New course offers students more real-world experience than expected

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HOLLAND, Mich. (WOOD) — As the bell rings and students get ready for their third hour, Bob Meyers stands at the front of his class waiting to begin. He’s been teaching for 31 years and has spent the last 22 at West Ottawa teaching mostly about the human body.

But this year, Meyers has started a new journey through the human body, taking his students along with him. He’s teaching medical Interventions. It’s a course developed by Project Lead the Way — a non-profit with a mission to provide a transformative learning experience for pre-K through 12th grade students and teachers across the U.S.

“It’s more or less a microbiology course for the most part,” Meyers said. “Students are spending a lot of time learning about what goes on inside on the cellular level, at the DNA level, and how to manipulate the DNA.”

The program is based on case studies and follows a fictitious family throughout the year as the students provide different medical interventions based on the outcomes of their labs.

It’s a more hands-on approach than any of these students have experienced in a high school classroom.

“We’re learning about like individual cells and like what their cell walls are doing with antibiotics. I’ve never had that kind of experience in a different class,” senior Owen Thomas said. “Like, I don’t go to pre-calculus and they’re like, this is why they wrote the number six the way it is. But we’re like going, pretty much down to like atom level when it comes to like these kinds of like concepts.”

Thomas and his senior lab partner, Reese Bentley never imagined in high school they would be creating antibiotic-resistance bacteria. But that’s exactly what one of the assignments had them do — mix strains of E. coli with different antibiotics until the bacteria beat the antibiotics.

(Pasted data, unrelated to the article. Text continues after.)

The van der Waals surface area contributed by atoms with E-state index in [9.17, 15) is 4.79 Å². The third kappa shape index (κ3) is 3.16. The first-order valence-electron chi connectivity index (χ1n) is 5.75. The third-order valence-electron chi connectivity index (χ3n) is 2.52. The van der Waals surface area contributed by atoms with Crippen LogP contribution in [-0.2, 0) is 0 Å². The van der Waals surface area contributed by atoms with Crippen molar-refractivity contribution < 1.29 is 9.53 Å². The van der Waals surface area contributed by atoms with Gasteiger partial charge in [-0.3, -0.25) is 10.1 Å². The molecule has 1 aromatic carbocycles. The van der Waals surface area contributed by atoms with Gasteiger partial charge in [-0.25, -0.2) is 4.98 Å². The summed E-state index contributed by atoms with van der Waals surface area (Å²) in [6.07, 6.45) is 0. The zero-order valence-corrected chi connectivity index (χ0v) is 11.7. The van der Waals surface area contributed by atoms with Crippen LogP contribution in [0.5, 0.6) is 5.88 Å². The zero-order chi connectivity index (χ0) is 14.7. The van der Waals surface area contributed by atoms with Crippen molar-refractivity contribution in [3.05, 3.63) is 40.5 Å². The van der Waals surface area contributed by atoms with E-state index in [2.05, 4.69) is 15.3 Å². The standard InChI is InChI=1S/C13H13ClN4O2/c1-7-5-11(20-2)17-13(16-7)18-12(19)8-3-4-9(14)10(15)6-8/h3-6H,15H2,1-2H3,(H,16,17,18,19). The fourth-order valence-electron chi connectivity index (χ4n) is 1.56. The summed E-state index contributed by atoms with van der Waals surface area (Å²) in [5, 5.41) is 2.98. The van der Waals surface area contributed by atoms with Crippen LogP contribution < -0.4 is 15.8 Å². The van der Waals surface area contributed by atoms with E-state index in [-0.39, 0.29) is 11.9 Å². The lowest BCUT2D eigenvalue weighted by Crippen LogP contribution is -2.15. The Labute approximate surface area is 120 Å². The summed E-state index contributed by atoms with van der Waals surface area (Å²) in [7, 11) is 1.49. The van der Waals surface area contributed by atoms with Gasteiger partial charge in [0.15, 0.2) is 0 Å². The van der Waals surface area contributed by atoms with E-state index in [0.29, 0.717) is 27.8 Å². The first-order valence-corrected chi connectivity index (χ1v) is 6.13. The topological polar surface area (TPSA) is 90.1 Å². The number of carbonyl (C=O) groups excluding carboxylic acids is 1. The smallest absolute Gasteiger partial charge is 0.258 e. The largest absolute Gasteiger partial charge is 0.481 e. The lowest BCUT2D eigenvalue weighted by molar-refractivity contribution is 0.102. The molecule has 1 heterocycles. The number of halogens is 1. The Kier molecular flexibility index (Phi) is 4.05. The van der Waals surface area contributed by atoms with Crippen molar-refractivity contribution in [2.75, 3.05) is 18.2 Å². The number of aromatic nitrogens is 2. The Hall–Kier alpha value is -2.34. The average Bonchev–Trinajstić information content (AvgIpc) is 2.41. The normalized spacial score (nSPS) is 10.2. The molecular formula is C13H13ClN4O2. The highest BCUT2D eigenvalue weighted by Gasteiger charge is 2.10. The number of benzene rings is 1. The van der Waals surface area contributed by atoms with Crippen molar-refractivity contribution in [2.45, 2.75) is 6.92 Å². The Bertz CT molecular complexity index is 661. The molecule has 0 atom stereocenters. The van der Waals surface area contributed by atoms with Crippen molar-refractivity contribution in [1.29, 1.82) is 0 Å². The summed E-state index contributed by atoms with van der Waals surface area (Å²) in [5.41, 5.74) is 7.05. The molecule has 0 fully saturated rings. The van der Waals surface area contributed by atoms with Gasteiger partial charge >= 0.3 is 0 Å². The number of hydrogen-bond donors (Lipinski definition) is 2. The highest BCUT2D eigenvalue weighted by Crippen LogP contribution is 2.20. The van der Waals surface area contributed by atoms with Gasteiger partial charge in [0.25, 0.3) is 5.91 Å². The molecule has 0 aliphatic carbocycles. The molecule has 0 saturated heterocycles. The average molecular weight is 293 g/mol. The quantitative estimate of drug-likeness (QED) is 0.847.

“I was already kind of interested in wanting to go more in-depth with all this stuff,” Bentley said about his dreams of pursuing medicine. “Then just kind of grew my interest to want to learn even more with all this stuff.”

Meyers says in all his years he has never had a student say, “why do we need to learn this?” The proof is in the mirror he says. But this year, it has become even more pertinent.

“It’s pretty ironic, the stuff we’re doing right now and how timely it is in the news. Being able to pull out an article from the newspaper, talking about using an Eliza test to diagnose antigens or antibodies for COVID, and then here, the kids are, the same day, doing an Eliza test in our lab,” Meyers said.

In fact, one of the assignments that were built by Project Lead the Way before the pandemic has the students track a viral outbreak on a college campus and trace the spread into their fictitious family.

“I wasn’t even expecting to take this class. I wanted to, but I wasn’t sure if I was going to get in and then once everything with COVID started happening,” senior Aubrey Patchin said about her doubts of being in medical interventions. “Now we’re studying all this, it kind of helps. So, I can, when I see things on the news, I’m able to reflect back to this class and like put all the pieces together to understand.”

Her senior lab partner, Allie Langdon, agrees. And she’s found a new appreciation for the healthcare workers on the frontlines of the COVID-19 pandemic.

“I didn’t even realize like people actually do that,” Langdon said about the tedious and precise testing for antigens and antibodies. “I figured that the machines did most of the work.”

When Meyers looks out into his classroom, he sees the future minds of the medical field in training. This course allows them to see nearly every aspect of it from the cell walls to the jobs — technicians, doctors, nurse practitioners, and everything in between. And he knows that one day this class will have been an important starting line for the patients on the other side of his students.

“These kids are going to leave here and, in a few years, they’re going to be doctors, nurses, Pas. I’m going to be retired and I’m going to be walking into a clinic somewhere and they’re going to be the ones poking in prodding me,” Meyers said. “It’s going to be a weird thing to be in that position, but it’ll, I think it’ll be also something I’m really proud of.”



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